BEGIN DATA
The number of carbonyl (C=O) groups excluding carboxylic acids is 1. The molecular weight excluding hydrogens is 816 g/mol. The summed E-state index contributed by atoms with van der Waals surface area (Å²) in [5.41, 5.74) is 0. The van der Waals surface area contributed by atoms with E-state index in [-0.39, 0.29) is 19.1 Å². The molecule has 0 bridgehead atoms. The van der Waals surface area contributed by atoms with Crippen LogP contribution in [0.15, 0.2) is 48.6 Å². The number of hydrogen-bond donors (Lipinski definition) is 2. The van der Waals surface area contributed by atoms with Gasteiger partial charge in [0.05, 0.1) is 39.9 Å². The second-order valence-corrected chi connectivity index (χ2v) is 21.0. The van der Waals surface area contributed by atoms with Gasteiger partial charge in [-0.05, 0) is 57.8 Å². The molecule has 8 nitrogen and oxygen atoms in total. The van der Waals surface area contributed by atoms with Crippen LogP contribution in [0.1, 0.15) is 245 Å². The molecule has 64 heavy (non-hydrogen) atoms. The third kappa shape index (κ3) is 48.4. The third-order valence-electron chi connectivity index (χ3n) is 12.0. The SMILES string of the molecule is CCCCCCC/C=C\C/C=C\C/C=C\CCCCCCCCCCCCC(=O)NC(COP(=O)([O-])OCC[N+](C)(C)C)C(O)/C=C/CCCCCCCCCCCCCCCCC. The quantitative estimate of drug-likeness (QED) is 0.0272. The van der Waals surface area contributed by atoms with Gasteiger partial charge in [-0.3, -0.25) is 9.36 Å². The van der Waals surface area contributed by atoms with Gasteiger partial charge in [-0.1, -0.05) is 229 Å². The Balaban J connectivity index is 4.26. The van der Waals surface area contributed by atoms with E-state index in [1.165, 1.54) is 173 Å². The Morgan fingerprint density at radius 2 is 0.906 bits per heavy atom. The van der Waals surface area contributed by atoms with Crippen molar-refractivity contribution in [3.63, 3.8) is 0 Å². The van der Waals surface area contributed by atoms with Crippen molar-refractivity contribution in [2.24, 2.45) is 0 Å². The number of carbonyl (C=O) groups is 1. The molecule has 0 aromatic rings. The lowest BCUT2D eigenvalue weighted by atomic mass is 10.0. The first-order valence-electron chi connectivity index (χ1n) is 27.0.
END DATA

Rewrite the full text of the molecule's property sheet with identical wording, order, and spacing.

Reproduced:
The number of carbonyl (C=O) groups excluding carboxylic acids is 1. The molecular weight excluding hydrogens is 816 g/mol. The summed E-state index contributed by atoms with van der Waals surface area (Å²) in [5.41, 5.74) is 0. The van der Waals surface area contributed by atoms with E-state index in [-0.39, 0.29) is 19.1 Å². The molecule has 0 bridgehead atoms. The van der Waals surface area contributed by atoms with Crippen LogP contribution in [0.15, 0.2) is 48.6 Å². The number of hydrogen-bond donors (Lipinski definition) is 2. The van der Waals surface area contributed by atoms with Gasteiger partial charge in [0.05, 0.1) is 39.9 Å². The second-order valence-corrected chi connectivity index (χ2v) is 21.0. The van der Waals surface area contributed by atoms with Gasteiger partial charge in [-0.05, 0) is 57.8 Å². The molecule has 8 nitrogen and oxygen atoms in total. The van der Waals surface area contributed by atoms with Crippen LogP contribution in [0.1, 0.15) is 245 Å². The molecule has 64 heavy (non-hydrogen) atoms. The third kappa shape index (κ3) is 48.4. The third-order valence-electron chi connectivity index (χ3n) is 12.0. The SMILES string of the molecule is CCCCCCC/C=C\C/C=C\C/C=C\CCCCCCCCCCCCC(=O)NC(COP(=O)([O-])OCC[N+](C)(C)C)C(O)/C=C/CCCCCCCCCCCCCCCCC. The quantitative estimate of drug-likeness (QED) is 0.0272. The van der Waals surface area contributed by atoms with Gasteiger partial charge in [-0.3, -0.25) is 9.36 Å². The van der Waals surface area contributed by atoms with Gasteiger partial charge in [-0.1, -0.05) is 229 Å². The Balaban J connectivity index is 4.26. The van der Waals surface area contributed by atoms with E-state index in [1.165, 1.54) is 173 Å². The Morgan fingerprint density at radius 2 is 0.906 bits per heavy atom. The van der Waals surface area contributed by atoms with Crippen molar-refractivity contribution in [3.63, 3.8) is 0 Å². The van der Waals surface area contributed by atoms with Crippen molar-refractivity contribution in [2.24, 2.45) is 0 Å². The number of carbonyl (C=O) groups is 1. The molecule has 0 aromatic rings. The lowest BCUT2D eigenvalue weighted by atomic mass is 10.0. The first-order valence-electron chi connectivity index (χ1n) is 27.0.